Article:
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Semin Oncol. 2002 Oct;29(5):413-26.

Systemic chemotherapy for the treatment of metastatic melanoma.

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Division of Hematology/Oncology, University of California, San Diego, CA, USA.


The role of systemic chemotherapy in the treatment of patients with metastatic melanoma remains of questionable benefit. Despite encouraging phase II data from multiple institutions that suggested an improved overall response rate for patients treated with the Dartmouth regimen, recently completed phase III trials have failed to demonstrate a significant benefit in survival. Of concern is the fact that there have been relatively few new chemotherapeutic agents in the past several years that have demonstrated any activity in this disease. More recently there has been a shift away from combination chemotherapy to biochemotherapy. However, this approach has yet to be clearly defined as superior. The basis for optimism in the future in this field resides in the realm of molecular oncology. As mechanisms of resistance are identified, new molecules such as antisense oligonucleotides may provide the basis for increasing the sensitivity of melanoma to chemotherapeutic and/or immunotherapeutic treatments.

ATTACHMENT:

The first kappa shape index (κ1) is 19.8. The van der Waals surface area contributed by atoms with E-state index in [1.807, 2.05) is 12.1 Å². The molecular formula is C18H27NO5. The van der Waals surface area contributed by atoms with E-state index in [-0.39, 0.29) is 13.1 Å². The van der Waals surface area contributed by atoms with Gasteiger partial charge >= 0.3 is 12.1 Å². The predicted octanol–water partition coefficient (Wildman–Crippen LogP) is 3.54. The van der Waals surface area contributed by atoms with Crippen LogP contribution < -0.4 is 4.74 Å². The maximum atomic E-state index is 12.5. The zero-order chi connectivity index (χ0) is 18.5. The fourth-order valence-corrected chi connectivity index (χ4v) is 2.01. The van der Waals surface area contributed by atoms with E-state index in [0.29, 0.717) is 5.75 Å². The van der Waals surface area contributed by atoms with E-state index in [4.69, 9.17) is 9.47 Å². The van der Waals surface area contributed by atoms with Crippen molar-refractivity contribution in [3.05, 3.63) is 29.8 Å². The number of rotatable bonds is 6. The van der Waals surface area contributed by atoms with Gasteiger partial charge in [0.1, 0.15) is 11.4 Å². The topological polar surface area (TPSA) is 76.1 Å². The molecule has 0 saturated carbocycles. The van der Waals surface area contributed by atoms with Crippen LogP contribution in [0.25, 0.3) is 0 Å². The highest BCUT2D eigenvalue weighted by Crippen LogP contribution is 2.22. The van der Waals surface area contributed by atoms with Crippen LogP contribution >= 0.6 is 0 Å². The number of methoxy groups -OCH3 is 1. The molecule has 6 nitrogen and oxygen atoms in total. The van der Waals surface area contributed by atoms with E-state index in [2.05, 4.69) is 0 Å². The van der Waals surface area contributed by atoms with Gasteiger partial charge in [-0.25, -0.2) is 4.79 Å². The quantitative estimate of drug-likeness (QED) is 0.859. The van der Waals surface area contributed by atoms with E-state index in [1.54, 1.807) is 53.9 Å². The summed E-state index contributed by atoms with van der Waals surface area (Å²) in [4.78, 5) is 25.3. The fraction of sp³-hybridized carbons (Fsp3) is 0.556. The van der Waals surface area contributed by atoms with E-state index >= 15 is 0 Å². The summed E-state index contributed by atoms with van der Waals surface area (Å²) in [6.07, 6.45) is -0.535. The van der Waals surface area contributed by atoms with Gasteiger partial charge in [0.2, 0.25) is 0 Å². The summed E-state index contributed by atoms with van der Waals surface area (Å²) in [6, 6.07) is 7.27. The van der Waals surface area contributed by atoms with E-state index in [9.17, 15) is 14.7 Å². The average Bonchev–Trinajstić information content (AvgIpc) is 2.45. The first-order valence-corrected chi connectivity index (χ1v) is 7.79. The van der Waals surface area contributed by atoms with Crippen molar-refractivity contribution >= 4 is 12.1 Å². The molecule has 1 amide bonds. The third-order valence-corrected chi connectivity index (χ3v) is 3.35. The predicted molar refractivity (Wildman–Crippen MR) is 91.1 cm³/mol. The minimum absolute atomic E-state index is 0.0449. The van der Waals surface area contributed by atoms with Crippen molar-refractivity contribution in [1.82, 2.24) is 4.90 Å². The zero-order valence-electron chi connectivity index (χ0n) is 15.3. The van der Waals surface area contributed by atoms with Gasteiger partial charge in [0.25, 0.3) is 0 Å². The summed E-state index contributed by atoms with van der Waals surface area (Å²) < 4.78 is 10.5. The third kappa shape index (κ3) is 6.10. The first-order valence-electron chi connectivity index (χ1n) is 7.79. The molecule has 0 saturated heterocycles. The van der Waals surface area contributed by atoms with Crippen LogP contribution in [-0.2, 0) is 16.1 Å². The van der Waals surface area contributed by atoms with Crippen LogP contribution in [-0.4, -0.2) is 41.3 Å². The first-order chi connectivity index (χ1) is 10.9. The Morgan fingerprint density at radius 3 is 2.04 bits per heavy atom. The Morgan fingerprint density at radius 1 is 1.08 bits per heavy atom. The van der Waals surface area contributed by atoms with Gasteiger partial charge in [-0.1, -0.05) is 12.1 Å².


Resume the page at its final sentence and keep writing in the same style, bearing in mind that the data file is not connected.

[Indexed for MEDLINE]

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